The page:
We reached Fatima Gate between the Lebanese village of Kufr Kalla and the settlement of al-Matalla. The military base there had been reduced to rubble, destroyed by popular anger, and transformed into a place to throw off the anger, animosity, and hatred towards the occupier. The watchtowers built by the Zionists along the borders had been transformed into places to throw stones, more than at Mecca, at the Israeli soldiers on the other side of the border. A visit to the border cannot be counted as a pilgrimage without throwing stones at the soldiers of the occupier. The enemy has tried in vain to protect their soldiers, building round, cement towers, with small windows made of thick, shatterproof glass, but even these windows could not withstand the anger of the stones.
By now, the cellular phone had taken on a special significance. Everyone was waiting to hear from those in the other side. We moved from place to place, trying to find the best location for the frequency of the phone … here it's good … no, here it's better … watch out, be careful … we shouldn't occupy the line, our people are waiting and they will call us when they arrive …. From time to time someone came to ask if they had called. Embarrassed, we had to answer, "No".
At mid-day the sun was already burning and the face of the children started to become red. Under one of the roofs they gathered and began to dance and sing. Boys and girls joined in the dabke, dancing to the beat of the drums. Others went up to the upper floors of the building hoping to see those who would be coming from the other side. They looked towards the horizon, hoping to see them from afar. The enemy was not satisfied with one barbed wire fence on either side of the border. Cement blocks, 2 meters high, had been placed at the fence to prevent people from seeing and reaching each other. On the Lebanese side of the border one could not see the movement of the soldiers nor the farmers in the apple orchards in Palestine.
On the Lebanese side of the border you could see photos of the martyrs and Islamic and national resistance flags were everywhere. Photos of Hassan Nasrallah and Mohammed Fadllalah were on display, bought by visitors as souvenirs. At the same time, enthusiastic speeches and songs were playing over loudspeakers belonging to Hizbollah, and the word Palestine, Palestine, was heard over and over again.
Questions about the phone call from the other side became persistent and urgent. "We should call Beirut, they might call there." "Maybe they tried to call." The connection to Beirut, however, was bad. Then worries started to take hold. Some of the youth started to search for stones to throw over the fence. "No, no… don't do this now, then they will prevent our beloved brothers from reaching the fence … but if they bother them and stop them from reaching us ... then they will see what we can do."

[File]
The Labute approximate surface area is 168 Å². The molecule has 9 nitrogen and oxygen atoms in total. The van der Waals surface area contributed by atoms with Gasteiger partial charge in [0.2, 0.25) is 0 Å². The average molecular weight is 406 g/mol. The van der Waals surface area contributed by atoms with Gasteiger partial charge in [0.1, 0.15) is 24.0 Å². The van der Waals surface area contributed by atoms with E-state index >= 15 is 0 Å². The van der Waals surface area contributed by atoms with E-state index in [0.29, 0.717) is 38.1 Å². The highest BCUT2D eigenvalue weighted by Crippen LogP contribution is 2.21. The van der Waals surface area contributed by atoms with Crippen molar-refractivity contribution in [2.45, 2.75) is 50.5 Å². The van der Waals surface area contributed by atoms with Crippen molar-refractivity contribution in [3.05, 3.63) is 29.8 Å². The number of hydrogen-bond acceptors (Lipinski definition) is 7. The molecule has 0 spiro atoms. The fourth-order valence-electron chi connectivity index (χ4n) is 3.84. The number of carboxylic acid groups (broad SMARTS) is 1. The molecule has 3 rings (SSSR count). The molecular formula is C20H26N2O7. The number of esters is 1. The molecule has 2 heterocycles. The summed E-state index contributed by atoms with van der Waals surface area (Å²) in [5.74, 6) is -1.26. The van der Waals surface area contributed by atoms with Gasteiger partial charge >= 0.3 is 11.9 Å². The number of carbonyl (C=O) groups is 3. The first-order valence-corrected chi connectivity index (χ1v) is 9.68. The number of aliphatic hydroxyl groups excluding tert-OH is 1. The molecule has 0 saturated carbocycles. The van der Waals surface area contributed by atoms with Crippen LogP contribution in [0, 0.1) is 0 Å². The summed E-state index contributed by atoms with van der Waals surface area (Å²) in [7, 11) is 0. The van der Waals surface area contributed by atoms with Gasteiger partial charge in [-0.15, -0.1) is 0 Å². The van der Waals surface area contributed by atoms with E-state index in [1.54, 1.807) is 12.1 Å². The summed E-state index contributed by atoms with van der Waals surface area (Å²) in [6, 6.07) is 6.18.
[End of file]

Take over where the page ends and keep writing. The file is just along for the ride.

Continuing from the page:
All of a sudden, from the top of the building, some started to shout, "They are there, they are coming!" From over the apple trees, we could see the ends of the Palestinian flag playing with the wind … everyone start running toward the 50 cm-concrete fence. Voices and shouts became mixed together. "Wave the flags to let them see us!" "They are coming slowly". In fact we saw nobody. Some of the older youth started to search for ways to see them from behind the trees. One of the youth was sent to check out the view from an unfinished building a little further from the border. "Come, come here," he shouted. "The view is much better from this building." We brought with us loudspeakers in case we couldn't reach the fence and speak face to face; just as they do in the occupied Golan where the people of Majdal Shams talk to their relatives on the other side of the border in Syria with a loudspeaker.
We carefully climbed the five floors, one after the other, holding the hands of the children and checking each floor to see if the view was clear or not. "Yes they are there, not more than 300 meters away." "They are arguing with the enemy soldiers to come close. They must succeed, just to come a little closer so we can see them." "But it seems that it doesn't work." Flags waved without stopping, and through the speakers we sent our warm greetings and welcome to our beloved, dearest brothers from Palestine. We urged them, "Make another try. Try to come closer. Try to speak with them." We tried again, and again, repeating our demand. But to no avail. The matter is not in their hands. More enemy soldiers arrived at the border.